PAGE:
CARACAS (Reuters) – Venezuela on Friday created a migration police and announced that passport issuance fees would be paid in the government-created petro cryptocurrency starting next month, amid a mass exodus sparked by a deep economic crisis in the oil-rich nation.
Vice-President Delcy Rodriguez did not provide an explanation for the creation of the new force or give details about its structure. National Guard soldiers currently oversee border security.
“The migration police is born to tend to the 72 (ports of entry) that exist at borders, ports and airports,” Rodriguez said in a speech carried on state television.
The Information Ministry did not reply to a request for details.
Some 2.6 million Venezuelans have fled the OPEC nation of 30 million, mostly to other parts of South America, according to the United Nations. Around 1.9 million have fled since 2015 as the crisis worsened under socialist President Nicolas Maduro.
Shortages of food, running water, power, and medicine are common in the country.
Maduro says the emigration figures are inflated to make him look bad. He insists that no more than 600,000 Venezuelans have left in two years, and that 90 percent regret doing so.
With Venezuela’s currency having depreciated more than 99 percent this year and the opposition-led congress estimating annual inflation at 200,000 percent, thousands of impoverished Venezuelans are emigrating by bus or foot every day.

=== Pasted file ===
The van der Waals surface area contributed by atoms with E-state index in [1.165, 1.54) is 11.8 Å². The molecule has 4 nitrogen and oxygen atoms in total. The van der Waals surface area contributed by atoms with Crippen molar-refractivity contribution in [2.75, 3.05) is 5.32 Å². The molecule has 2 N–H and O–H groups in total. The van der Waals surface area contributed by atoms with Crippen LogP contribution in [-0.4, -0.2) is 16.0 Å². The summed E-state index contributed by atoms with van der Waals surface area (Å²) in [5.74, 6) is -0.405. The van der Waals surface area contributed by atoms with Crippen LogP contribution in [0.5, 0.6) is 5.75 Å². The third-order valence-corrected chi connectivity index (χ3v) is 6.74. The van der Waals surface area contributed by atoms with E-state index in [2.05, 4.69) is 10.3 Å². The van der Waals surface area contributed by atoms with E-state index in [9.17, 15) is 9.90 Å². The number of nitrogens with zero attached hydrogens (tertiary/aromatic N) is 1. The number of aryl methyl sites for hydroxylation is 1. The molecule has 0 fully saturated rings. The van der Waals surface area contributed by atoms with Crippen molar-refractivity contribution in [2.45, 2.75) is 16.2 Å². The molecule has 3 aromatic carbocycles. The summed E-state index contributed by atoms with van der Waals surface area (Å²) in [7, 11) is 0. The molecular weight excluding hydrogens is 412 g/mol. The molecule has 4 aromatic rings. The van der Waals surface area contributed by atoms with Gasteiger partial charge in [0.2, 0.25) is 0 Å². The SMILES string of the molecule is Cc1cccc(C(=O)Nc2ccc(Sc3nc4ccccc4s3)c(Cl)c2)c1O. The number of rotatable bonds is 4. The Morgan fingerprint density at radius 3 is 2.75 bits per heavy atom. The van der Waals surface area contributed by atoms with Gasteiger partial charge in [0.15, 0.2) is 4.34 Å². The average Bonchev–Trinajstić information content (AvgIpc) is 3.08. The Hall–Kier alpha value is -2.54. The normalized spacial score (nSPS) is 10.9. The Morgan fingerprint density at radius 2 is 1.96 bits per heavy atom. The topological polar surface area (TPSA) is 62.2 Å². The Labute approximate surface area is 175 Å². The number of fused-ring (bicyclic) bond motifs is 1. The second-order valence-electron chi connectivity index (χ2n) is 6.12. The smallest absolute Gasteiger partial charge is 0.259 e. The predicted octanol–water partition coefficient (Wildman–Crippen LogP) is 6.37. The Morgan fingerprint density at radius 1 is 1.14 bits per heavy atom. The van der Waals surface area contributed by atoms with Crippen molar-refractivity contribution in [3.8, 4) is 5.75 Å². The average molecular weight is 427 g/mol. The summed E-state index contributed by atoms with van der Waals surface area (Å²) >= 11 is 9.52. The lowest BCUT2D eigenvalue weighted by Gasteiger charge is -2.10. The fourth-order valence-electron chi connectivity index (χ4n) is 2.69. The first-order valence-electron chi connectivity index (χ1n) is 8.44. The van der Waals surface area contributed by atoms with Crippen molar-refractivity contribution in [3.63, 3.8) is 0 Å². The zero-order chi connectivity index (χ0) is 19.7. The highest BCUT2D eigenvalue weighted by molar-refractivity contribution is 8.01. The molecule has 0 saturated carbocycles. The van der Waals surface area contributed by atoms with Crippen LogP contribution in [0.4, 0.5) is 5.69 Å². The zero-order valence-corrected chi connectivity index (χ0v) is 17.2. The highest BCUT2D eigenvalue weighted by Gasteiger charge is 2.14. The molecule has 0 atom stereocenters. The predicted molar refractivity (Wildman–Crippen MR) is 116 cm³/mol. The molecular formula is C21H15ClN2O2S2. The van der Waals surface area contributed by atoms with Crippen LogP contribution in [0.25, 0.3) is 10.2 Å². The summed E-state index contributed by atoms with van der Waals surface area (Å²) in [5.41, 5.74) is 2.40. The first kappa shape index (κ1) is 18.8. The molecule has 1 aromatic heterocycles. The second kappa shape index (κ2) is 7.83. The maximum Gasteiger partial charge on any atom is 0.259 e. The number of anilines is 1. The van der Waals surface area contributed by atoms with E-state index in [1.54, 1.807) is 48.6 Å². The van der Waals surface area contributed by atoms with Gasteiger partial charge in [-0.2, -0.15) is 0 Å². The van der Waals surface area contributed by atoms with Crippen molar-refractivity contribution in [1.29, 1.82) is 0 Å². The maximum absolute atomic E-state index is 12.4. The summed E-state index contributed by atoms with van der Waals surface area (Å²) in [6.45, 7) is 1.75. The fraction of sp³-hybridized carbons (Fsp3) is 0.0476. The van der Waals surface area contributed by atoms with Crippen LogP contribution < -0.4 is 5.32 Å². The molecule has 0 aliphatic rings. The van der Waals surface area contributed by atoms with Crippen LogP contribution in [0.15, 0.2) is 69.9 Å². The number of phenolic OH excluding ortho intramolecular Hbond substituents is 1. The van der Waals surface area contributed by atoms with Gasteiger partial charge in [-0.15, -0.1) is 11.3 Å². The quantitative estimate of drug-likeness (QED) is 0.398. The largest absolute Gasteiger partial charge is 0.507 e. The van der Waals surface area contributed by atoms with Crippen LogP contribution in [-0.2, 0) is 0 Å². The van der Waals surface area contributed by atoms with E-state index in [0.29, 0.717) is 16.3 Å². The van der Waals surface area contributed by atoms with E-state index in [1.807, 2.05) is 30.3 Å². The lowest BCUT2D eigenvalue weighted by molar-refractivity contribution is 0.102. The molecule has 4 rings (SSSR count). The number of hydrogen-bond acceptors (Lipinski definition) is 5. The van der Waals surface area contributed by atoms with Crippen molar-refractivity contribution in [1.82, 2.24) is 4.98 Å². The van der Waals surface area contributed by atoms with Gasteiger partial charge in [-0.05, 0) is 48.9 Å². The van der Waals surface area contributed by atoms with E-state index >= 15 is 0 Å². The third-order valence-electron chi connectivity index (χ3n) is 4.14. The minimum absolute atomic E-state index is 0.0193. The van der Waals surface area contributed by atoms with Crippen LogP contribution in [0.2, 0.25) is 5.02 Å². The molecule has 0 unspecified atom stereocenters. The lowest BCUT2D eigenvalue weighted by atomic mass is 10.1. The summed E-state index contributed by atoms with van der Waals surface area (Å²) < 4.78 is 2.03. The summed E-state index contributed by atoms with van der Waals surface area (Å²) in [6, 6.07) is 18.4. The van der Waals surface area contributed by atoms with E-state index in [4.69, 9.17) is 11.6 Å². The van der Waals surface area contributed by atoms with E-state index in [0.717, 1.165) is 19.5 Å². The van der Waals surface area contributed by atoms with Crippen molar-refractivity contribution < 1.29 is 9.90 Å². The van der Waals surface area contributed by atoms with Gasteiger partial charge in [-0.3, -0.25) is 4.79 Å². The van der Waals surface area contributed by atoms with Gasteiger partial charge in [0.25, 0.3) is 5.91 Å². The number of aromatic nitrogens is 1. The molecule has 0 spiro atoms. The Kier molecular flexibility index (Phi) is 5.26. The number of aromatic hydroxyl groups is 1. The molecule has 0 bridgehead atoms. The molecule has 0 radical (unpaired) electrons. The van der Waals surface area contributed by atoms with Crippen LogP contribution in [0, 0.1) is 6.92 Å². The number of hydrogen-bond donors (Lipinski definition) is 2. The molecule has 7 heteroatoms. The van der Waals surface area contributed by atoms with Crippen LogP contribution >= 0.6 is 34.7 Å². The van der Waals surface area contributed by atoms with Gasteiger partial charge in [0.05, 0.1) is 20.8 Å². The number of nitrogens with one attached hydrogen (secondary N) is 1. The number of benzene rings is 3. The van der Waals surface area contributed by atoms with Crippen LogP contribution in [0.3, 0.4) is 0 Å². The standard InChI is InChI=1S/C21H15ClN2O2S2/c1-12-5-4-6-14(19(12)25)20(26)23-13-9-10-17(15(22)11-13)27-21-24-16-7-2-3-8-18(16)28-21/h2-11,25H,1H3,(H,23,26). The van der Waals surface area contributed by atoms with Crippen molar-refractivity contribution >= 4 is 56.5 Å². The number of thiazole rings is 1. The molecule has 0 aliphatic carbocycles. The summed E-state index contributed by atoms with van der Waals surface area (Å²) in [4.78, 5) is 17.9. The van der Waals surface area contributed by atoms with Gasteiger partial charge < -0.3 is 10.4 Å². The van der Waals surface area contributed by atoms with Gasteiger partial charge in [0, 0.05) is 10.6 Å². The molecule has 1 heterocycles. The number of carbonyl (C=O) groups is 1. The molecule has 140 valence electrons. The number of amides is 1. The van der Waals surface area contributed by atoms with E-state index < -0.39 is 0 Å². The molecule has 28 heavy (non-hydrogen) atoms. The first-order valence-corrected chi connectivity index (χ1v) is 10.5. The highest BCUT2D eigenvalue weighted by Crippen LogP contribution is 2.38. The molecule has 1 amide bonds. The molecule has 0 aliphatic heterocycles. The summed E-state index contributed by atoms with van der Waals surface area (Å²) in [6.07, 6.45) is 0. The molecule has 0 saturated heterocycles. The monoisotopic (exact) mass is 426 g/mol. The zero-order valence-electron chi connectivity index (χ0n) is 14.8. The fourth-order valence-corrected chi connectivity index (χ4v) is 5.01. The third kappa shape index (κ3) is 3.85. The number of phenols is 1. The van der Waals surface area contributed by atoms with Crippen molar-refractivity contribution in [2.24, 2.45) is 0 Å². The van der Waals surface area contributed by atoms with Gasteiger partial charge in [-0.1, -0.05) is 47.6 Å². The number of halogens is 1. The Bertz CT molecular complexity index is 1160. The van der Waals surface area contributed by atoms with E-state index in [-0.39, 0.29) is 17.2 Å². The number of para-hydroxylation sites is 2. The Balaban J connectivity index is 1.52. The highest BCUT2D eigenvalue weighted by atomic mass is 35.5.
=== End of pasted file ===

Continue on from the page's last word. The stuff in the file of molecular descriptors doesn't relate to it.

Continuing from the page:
Many leave via illegal border crossings along the chaotic, porous 2,200-kilometre (1,400-mile) border with neighbouring Colombia, where almost one million Venezuelan immigrants live.
Rodriguez said the fees for obtaining a passport as of next week would increase to 7,200 bolivars, or around $62 (47.3 pounds) on the black market – roughly four times the monthly minimum wage. Fees are currently the equivalent of just a few U.S. cents.
She added that Venezuela would then start charging for passports in the petro cryptocurrency on Nov. 1.
“The price of a new passport will be 2 petros and (the price) of an extension will be 1 petro,” Rodriguez said.
A recent Reuters special report, however, showed that the petro is not a functional financial instrument, raising questions about how Caracas hopes to implement its use in the economy.
Obtaining a passport in Venezuela is already a headache. The SAIME passport agency’s web page frequently crashes and hundreds of Venezuelans line up in front of government buildings waiting to submit documents. Many Venezuelans say they wait for months for a new passport, often in vain.
(Reporting by Alexandra Ulmer and Vivian Sequera; Writing by Alexandra Ulmer; Editing by Paul Simao)